There are some advantages about being in at the start of the Internet and building applications based on videotex technology. Along the way I had the pleasure of meeting up with Dr Peter Cochrane, who from 1994-1999 was Head of Research for British Telecom (which developed the videotext service) and went on to be Chief Technologist for BT prior to his retirement in 2000. Peter was, and indeed still is, a charismatic public speaker and in the late 1990’s was a very frequent speaker at conferences. I still remember having dinner with him after a conference I had organised at which he ranged widely and with tremendous insight over every branch of technology.

So what is the connection between Peter and the ‘three clicks rule’? Today I was alerted via Twitter to a blog post about the fact that the three clicks rule was not helpful in designing web navigation. This came as no surprise to me because the three clicks rule was proposed by Peter in around 1998/1999 and had nothing whatsoever to do with navigation structure optimisation. Peter was a telecoms engineer and his concern was over bandwidth latency as the use of the Internet increased but was still largely running over copper and not optical fibre. It was typically taking 15-20 seconds for a page to load in response to a click and so three clicks might take a minute to complete. If you think this is unbelievable read this paper from 2004 on tolerable waiting times for web users!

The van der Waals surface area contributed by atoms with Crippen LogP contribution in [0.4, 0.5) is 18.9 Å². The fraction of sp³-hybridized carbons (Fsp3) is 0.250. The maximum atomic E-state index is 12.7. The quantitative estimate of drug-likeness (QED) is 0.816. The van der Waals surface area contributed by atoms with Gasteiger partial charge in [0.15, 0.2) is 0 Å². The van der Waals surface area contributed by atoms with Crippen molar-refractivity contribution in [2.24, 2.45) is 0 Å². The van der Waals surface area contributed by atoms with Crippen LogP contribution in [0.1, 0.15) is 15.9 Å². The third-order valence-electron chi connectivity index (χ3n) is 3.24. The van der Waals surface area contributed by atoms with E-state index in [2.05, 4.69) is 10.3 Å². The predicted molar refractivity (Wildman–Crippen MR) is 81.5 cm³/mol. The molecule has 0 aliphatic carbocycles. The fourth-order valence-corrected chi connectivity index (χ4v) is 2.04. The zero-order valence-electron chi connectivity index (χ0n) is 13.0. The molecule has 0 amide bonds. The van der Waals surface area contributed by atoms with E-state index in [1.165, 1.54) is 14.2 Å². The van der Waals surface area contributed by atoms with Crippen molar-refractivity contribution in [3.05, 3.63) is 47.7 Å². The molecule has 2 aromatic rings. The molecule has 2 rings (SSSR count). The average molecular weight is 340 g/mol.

His concern was that unless there was a significant network capacity upgrade world wide the delay for a user even needing as few as three clicks would be such that they would give up the task, and that as a result the Web might never fulfil its potential.  He wrote this around 1998

“Who would like a three click, one second, no handbook world? Drill down to anything you want in three clicks of a mouse, and it appears on your screen in under a second! No need to read a handbook, no training – just the application of intuition – an obvious and easy to use interface for everyone. The only prospect of realising this dream relies on ‘end-to-end’ optical fibre and significant improvements in network and computer protocols, interfaces and software.”

This is just to put the origin of the three clicks rule on the current record and hopefully to stop people wasting their time trying to prove or disprove a half-remembered proposition.

Martin White